Build Guide: Introduction

Build your own archery simulator!

Thank you for your interest in MinumOS!  Several years ago I had this crazy idea of building my own version of an archery simulator.  I have fond memories of often shooting one such commercial system growing up in particular and have been surprised over the years as I have watched technology grow more advanced, but these systems remain cost prohibitive to all but the most lucrative of archery shops.  And so, throughout the last few years, I began tinkering with various technologies on both the software and hardware side until I found something workable at a low enough price point to be accessible.

Unlike the big commercial systems on the market, the hardware rig required to run MinumOS is relatively simple in design.  Rather than arrays of various sensor types that need to be carefully calibrated and used in only very controlled and consistent lighting conditions, the Minum design uses an off the shelf sensor, an infrared touch frame designed to mount in front of large monitors to enable them for touch.  This connects to your computer via a standard USB cable and just works out of the box for most systems. 

The rest of the rig is designed around the aforementioned touch frame.  An EMT conduit structure is used to mount a backstop behind it in a way that will stop an arrow (while the arrow is still inside of the frame sensor, giving the sensor more time to get an accurate reading), while this same conduit structure supports and protects the touch frame (if an arrow doesn’t fly where we want, it will hit the conduit instead of our touch frame -- thus saving of the more expensive parts of the build from impact damage).

Everything is designed to be portable (though of course you could build a permanent installation in an outbuilding or basement).  And to this end, I have also tried to make calibration of the projected image to the sensor frame as simple as possible.  Upon launching MinumOS, you will be prompted to touch four crosshairs with the tip of your arrow.  From this, the software learns the alignment and keystone of the projected image.  Every time I set up my rig, the projector is inevitably in a slightly different position, but the easy calibration sequence means this just works anyway.  The sequence can even be rerun if I bump things out of alignment mid session.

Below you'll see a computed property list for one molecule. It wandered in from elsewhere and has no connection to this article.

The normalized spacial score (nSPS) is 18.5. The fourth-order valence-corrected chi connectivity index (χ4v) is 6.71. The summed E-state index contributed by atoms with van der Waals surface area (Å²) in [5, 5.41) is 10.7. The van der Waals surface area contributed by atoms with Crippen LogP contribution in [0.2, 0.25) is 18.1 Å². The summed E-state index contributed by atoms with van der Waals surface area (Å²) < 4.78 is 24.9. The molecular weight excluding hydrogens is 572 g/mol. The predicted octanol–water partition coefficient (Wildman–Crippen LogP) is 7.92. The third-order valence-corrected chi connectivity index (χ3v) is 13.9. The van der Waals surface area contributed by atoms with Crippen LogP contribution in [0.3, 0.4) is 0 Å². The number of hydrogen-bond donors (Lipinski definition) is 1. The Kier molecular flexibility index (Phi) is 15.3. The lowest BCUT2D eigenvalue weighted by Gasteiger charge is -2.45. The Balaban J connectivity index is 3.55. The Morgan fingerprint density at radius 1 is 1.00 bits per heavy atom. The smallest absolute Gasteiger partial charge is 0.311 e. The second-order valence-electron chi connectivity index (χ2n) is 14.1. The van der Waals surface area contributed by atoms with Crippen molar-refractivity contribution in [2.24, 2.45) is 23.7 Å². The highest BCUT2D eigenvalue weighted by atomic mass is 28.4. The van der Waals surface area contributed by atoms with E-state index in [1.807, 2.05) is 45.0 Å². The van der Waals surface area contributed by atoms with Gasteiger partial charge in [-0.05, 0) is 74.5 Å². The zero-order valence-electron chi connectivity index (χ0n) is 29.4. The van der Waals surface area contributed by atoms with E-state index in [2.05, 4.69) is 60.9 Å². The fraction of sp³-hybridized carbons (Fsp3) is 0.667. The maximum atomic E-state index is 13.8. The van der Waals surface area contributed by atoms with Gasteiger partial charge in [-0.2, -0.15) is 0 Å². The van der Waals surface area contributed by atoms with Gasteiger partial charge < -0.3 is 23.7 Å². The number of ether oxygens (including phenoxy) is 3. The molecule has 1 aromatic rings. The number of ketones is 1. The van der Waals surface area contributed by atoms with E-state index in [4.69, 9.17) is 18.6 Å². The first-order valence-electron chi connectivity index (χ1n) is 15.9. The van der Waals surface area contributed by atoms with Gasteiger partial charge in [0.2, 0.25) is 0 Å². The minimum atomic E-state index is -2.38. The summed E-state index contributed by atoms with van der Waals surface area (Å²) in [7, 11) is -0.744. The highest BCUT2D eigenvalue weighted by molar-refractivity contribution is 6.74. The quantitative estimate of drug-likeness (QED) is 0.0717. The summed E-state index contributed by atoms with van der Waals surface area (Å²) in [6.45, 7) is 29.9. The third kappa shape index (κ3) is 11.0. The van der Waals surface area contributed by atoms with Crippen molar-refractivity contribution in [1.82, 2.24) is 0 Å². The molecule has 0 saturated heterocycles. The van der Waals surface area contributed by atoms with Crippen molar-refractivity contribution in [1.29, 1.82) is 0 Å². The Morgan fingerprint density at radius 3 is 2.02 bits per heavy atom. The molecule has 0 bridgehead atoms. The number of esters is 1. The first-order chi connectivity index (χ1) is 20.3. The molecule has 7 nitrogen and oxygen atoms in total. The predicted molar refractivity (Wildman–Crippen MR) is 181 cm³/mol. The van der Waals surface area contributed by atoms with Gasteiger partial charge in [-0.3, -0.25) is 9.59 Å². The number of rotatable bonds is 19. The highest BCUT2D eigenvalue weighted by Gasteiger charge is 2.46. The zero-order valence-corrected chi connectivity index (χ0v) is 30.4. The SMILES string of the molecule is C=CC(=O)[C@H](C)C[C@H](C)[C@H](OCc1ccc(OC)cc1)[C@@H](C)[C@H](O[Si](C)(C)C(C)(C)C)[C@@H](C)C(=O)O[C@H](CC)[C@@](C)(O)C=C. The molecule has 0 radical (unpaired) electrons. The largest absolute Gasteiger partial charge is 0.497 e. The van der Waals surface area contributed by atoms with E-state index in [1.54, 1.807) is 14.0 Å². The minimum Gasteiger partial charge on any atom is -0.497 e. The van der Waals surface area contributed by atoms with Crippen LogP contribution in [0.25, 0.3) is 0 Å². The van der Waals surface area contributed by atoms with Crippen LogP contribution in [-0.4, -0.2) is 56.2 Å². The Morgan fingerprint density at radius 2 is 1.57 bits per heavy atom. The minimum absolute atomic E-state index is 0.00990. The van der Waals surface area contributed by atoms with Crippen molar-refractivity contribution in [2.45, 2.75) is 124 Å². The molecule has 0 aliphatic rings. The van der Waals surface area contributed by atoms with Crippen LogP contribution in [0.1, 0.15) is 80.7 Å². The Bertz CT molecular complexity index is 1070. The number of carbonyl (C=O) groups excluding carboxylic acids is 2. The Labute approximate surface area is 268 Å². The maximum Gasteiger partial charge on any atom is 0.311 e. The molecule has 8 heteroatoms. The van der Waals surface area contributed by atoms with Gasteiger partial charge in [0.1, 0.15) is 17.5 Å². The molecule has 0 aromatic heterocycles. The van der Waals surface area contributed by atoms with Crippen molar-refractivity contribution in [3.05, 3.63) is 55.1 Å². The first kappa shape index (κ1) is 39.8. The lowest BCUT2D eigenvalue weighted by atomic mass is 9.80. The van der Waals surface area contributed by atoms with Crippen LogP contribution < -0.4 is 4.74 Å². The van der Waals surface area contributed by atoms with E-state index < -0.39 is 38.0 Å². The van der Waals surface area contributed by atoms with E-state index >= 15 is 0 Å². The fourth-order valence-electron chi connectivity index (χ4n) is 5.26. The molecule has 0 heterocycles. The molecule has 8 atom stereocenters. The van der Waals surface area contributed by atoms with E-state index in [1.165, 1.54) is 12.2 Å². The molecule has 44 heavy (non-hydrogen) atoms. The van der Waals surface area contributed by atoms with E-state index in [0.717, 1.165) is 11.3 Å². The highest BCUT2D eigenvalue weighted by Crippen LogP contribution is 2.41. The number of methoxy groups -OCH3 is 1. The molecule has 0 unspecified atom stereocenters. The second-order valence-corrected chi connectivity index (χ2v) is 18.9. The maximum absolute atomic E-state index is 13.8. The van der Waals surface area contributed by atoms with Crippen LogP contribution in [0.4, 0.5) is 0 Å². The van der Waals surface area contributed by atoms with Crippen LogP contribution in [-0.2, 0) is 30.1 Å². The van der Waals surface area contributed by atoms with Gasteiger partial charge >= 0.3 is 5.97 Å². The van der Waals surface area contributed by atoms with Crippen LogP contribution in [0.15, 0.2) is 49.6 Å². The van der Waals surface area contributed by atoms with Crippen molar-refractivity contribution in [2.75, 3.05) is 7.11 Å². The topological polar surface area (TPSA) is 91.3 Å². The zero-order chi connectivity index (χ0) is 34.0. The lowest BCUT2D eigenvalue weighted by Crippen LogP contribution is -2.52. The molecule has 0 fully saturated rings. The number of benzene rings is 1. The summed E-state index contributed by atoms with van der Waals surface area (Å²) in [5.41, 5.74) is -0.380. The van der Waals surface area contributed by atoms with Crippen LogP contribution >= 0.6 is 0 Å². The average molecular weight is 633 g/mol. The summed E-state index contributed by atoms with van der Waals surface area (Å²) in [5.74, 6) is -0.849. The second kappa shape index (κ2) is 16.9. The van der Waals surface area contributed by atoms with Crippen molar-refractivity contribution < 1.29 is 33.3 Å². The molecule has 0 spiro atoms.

I have tried to outline everything in this build guide to the best of my ability.  However, as you work through these instructions, I certainly welcome questions and I will do my best to answer. And depending on your space requirements, you may want to alter the dimensions of the build.  While I will be including the measurements of my build, I will also do my best to explain why these measurements are what they are to make it easy to alter as desired.

If you do wish to alter the dimensions, just be sure to keep in mind these primary factors:

  • The size of your backstop (often easiest to purchase in standard sizes instead of custom order)
  • The size of your sensor frame (and thus the size of your active shooting area)
  • The properties of your projector (the throw angle should match up well with the size of your sensor frame at a distance where the projection is still bright enough to be seen in whatever ambient light is in your space).  
  • If your shooting space is outdoor, I recommend the dimensions you choose fit within a standard popup tent with 3 walls.  This will make sure you are maximizing the brightness of your projection even with larger amounts of ambient light from the sun.

 

With all that, let’s get started on the build! Next: Read This Before You Build
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